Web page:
Goldfinger

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Product Overview

007 battles a world-class criminal who has plans to destroy the U.S. Gold reserves.

Specifications

Studio Foxvideo
SKU 203939746
UPC 027616066275
UPC 14 00027616066275
Format DVD
Rating Rating
Keywords
007
Action
Adventure
Based On A Novel
Classic
James Bond
Live-Action
Recommended
Romance
Scantily Clad Women
Secret Agents
Spies
Spy
Theatrical Release
Thriller
Editors Note
Note The quintessential Bond film is born with this third Connery installment.
Memorable Quotes
Quote "Do you expect me to talk?"--James Bond (Sean Connery)|"No, Mr. Bond, I expect you to die."--Goldfinger (Gert Frobe)
Reviews
Chicago Sun-Times "...Of all the Bonds, GOLDFINGER is the best.....It is a great entertainment, and contains all the elements of the Bond formula that would work again and again..." 01/31/1999 p.5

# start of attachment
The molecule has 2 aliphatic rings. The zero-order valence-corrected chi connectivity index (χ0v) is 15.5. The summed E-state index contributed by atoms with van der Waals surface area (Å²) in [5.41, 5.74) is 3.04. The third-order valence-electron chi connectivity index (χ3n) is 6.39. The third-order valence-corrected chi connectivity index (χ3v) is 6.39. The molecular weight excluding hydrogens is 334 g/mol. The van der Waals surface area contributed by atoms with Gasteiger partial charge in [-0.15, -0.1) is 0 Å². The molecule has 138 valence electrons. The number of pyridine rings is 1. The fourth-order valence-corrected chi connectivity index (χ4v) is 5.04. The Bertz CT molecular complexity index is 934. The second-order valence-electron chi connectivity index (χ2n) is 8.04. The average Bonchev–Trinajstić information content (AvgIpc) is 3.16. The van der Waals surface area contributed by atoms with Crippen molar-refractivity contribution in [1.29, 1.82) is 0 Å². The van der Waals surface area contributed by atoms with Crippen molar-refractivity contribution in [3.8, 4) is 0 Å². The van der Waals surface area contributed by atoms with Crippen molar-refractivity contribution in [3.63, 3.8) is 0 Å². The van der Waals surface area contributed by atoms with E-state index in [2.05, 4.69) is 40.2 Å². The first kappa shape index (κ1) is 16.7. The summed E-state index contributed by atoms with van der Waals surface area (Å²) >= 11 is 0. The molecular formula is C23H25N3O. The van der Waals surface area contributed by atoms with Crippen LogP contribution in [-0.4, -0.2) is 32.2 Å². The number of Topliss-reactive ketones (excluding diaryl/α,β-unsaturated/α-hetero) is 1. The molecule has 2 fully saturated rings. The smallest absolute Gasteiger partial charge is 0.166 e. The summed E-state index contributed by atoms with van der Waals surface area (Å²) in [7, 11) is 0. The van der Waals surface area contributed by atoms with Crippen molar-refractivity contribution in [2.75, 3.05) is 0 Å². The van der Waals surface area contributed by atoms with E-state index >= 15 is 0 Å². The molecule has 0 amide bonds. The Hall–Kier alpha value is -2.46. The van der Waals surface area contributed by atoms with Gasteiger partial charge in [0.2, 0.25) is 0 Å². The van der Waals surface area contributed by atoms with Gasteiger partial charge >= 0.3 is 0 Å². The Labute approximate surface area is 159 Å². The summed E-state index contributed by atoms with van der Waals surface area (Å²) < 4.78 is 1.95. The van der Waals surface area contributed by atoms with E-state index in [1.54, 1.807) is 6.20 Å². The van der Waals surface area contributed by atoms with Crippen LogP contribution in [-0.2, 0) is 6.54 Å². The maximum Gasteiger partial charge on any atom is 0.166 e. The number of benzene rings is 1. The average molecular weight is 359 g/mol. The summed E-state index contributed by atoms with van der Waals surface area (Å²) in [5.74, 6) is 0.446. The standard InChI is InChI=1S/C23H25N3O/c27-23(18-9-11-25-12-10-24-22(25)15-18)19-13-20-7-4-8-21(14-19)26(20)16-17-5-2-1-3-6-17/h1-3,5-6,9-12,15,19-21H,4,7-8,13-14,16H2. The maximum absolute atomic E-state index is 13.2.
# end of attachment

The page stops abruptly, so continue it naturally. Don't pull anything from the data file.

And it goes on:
Entertainment Weekly "...Nearly 40 years later, the formula still cooks..." 01/11/2002 p.32
Uncut 4 stars out of 5 -- "It doesn't matter which side you take in the eternal Connery vs. Moore debate, everyone can agree that this is where the template was struck for the Bond franchise." 08/01/2007 p.135
Directors
Guy Hamilton
Actors
Sean Connery
Cast & Crew
Albert R. Broccoli - Producer
Bernard Lee - Actor
Desmond Llewelyn - Actor
Gert Frobe - Actor
Guy Hamilton - Director
Harold Sakata - Actor
Harry Saltzman - Producer
Honor Blackman - Actor
Ian Fleming - Based On Novel By
John Barry - Original Music By
Lois Maxwell - Actor
Paul Dehn - Writer
Peter R. Hunt - Editor
Richard Maibaum - Writer
Sean Connery - Actor
Shirley Eaton - Actor
Ted Moore - Cinematographer
Technical Info
Original Release Date 1964
Catalog ID 114156
UPC 00027616066275
Number of Discs 1
Running Time 110 minutes
Color Color
Original Language English
Available Audio Tracks English
Aspect Ratio
Widescreen  1.66:1
Awards
Nominee (1965) British Academy Awards, Ken Adam, Best British Art Direction (Colour),Grammy, John Barry, Best Original Score Written for a Motion Picture or Television Show